• Snow bush (Eriocephalus africanus): This highly aromatic type of fynbos has a wild-rosemary flavour. Mix natural sea salt with dried snow bush to make a seasoning salt that complements all roasted food flavours. Also good in yoghurt-style accompaniments like tzatziki. (Suggested by Giselle)

  • Cancer bush (Lessertia frutescens): This type of fynbos is a natural immune booster. Make a tea infusion by adding boiling water to one small leaf in a mug and allow to draw for 5–7 minutes. It is exceptionally bitter, but beneficial. Consult a medical practitioner before ingesting if you are on medication. (Suggested by Giselle)

  • Rose pelargonium (Capitatum or Graveolens): This fynbos has a grassy, fresh flavour and a rose scent and can be made into a cordial: gently simmer two large cups of rose pelargonium leaves in 1 litre of water for 10 minutes. Remove the leaves and add two cups of sugar. Continue to simmer gently, stirring until the mixture thickens into a syrup. Allow to cool and add the juice of one lemon. Mix 100ml of cordial with 1 litre of chilled sparkling water and a rose pelargonium stalk to serve. (Suggested by Giselle)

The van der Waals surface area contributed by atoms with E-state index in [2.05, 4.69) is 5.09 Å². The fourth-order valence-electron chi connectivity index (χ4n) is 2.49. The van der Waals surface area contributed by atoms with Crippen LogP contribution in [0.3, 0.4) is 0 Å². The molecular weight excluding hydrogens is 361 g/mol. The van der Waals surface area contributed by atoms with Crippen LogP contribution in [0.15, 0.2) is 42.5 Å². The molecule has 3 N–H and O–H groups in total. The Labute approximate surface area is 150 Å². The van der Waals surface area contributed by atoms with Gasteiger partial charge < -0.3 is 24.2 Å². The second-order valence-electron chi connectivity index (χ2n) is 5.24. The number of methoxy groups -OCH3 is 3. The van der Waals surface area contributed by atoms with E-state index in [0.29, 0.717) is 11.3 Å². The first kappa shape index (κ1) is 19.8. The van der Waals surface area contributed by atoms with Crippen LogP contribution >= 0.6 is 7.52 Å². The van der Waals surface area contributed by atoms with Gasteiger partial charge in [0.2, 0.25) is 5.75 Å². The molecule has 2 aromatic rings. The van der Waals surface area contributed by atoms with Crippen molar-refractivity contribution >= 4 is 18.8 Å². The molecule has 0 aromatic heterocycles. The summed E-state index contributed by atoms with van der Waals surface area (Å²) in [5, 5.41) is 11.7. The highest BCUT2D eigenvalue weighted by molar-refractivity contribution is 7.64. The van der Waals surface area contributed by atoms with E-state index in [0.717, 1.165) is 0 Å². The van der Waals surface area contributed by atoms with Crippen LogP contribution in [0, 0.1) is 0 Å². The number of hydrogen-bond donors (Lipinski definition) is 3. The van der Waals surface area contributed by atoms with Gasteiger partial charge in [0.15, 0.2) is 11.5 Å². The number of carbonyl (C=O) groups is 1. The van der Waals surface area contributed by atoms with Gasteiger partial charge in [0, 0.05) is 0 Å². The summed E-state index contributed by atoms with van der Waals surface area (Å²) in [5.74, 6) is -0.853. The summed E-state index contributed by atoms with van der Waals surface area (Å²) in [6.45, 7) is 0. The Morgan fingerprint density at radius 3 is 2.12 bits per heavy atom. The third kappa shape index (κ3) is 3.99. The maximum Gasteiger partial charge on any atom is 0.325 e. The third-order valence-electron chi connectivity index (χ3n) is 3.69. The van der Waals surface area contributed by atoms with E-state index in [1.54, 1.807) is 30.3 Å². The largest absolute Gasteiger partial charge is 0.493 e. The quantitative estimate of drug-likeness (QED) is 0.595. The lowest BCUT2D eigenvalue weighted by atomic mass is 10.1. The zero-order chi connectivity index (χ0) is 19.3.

• Pansy flowers (Viola spp): With their vivid colours, use these grassy and fresh-tasting flowers to garnish just about anything. (Suggested by Roushanna)

  • Dandelions (Taraxacum officinalis): Part of the daisy family, the flowers have a honey-like flavour when young but become bitter when mature. Add the flowers to salads and stir-fries; the young leaves can be eaten steamed or raw. (Suggested by Roushanna)

Images: Roushanna Gray and Veld & Sea; Giselle Courtney and The Fynbos Experience (Lyle Scritten); Carly Esterhuizen and The Wild Love